Among the new cartoonists were Bob Brockie (a caricaturist of distinction), Peter Bromhead, Malcolm Evans, Trace Hodgson, Tom Scott, Murray Webb, Garrick Tremain, Allan Hawkey, Chris Slane, Malcolm Walker, Mark Winter (who used the pen-name Chicane) and Al Nisbet. In dailies and weeklies they produced a stream of hard-hitting cartoons through a period of unprecedented change.
In the 2000s all of these cartoonists, along with the New Zealand Herald’s Rod Emmerson and Guy Body, were still at work, but their output was not helped by blander politicians and the political constraints of MMP (mixed-member proportional representation).
The feminist movement and the changing role of women in the 1970s and 1980s opened the way for female cartoonists – although political cartooning remained strongly male-dominated. In the early 1970s prejudice against women was such that Rosemary McLeod had to get her boyfriend to submit her cartoons to Salient (the Victoria University student newspaper), which refused to publish cartoons by a woman. McLeod’s cartoons later gained mass circulation, appearing regularly in the Listener. Sharon Alston and Helen Courtney achieved prominence with their cartoons in the feminist magazine Broadsheet. In the 2000s Sharon Murdoch’s cartoons featured in the Dominion Post.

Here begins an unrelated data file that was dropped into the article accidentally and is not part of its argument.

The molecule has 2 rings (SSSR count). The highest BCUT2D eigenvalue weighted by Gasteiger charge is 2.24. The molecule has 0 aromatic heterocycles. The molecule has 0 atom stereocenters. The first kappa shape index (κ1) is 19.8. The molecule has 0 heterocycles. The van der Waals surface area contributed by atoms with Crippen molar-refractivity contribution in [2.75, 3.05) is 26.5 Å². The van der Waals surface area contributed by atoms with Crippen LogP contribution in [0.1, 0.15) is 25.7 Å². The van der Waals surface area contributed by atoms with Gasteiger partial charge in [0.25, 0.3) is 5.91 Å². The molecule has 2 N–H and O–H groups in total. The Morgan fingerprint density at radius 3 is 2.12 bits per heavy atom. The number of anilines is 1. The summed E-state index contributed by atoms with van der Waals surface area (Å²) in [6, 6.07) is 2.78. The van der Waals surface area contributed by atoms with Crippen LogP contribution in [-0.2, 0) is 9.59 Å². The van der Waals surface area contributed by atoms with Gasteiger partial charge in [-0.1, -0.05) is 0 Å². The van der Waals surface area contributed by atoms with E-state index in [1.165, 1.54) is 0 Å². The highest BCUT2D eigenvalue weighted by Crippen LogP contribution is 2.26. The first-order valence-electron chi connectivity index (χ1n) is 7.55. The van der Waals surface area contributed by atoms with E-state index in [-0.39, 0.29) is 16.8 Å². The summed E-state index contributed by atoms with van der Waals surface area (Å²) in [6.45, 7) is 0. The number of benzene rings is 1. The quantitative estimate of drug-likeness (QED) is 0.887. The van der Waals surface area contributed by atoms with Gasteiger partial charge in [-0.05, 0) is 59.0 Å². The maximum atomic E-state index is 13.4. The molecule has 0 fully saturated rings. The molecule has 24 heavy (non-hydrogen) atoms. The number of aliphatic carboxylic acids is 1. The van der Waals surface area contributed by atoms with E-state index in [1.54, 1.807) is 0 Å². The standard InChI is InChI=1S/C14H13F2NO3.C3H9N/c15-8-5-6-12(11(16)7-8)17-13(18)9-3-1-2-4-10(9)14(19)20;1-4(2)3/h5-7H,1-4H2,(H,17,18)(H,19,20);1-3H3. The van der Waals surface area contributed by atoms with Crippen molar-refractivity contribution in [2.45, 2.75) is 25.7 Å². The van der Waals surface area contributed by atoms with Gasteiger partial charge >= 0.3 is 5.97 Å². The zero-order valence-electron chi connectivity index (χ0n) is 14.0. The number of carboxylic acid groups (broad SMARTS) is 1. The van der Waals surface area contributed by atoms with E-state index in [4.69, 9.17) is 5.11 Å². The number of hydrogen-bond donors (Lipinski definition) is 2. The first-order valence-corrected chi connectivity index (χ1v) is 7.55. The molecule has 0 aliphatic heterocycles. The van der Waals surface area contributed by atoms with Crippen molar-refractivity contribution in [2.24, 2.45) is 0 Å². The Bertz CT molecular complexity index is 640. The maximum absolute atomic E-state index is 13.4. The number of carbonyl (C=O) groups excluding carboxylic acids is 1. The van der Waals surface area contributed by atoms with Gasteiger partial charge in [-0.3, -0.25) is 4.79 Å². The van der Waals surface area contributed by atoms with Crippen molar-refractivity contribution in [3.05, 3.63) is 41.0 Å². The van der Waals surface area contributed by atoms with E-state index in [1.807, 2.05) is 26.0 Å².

Generally, the convention that cartoons can be harder-hitting than the written word, and the lack of successful libel prosecutions, have encouraged cartoonists to take advantage of editorial and managerial controls that have usually been exercised lightly. For this reason editorial cartoons are increasingly recognised as important historical sources alongside official, but often sanitised, records.
The country’s rich cartooning heritage has been systematically preserved at the New Zealand Cartoon Archive at the Alexander Turnbull Library in Wellington since 1992. By 2013 the archive, holding more than 50,000 cartoon originals and copies, had curated 14 exhibitions and published six books.
In 2013 the Young Cartoonist Award was established to encourage emerging cartooning talent. Jointly sponsored by the New Zealand Cartoon Archive and the Listener, the award attracted a field of strong entries in its first year, pointing towards a promising future for New Zealand cartooning.
Grant, Ian F. Between the lines: a cartoon history of New Zealand political and social history 1906–2005. Wellington: New Zealand Cartoon Archive, 2005.
Grant, Ian F. The other side of the ditch: a cartoon century in the New Zealand–Australia relationship. Auckland: New Zealand Cartoon Archive in association with Tandem Press, 2001.
Grant, Ian F. Public lives: New Zealand’s premiers and prime ministers 1856–2003. Wellington: New Zealand Cartoon Archive, 2003.
Grant, Ian F. The unauthorized version: a cartoon history of New Zealand. Auckland: Cassell, 1980.
Harpies & heroines: a cartoon history of women’s changing roles. Wellington: New Zealand Cartoon Archive, 2003.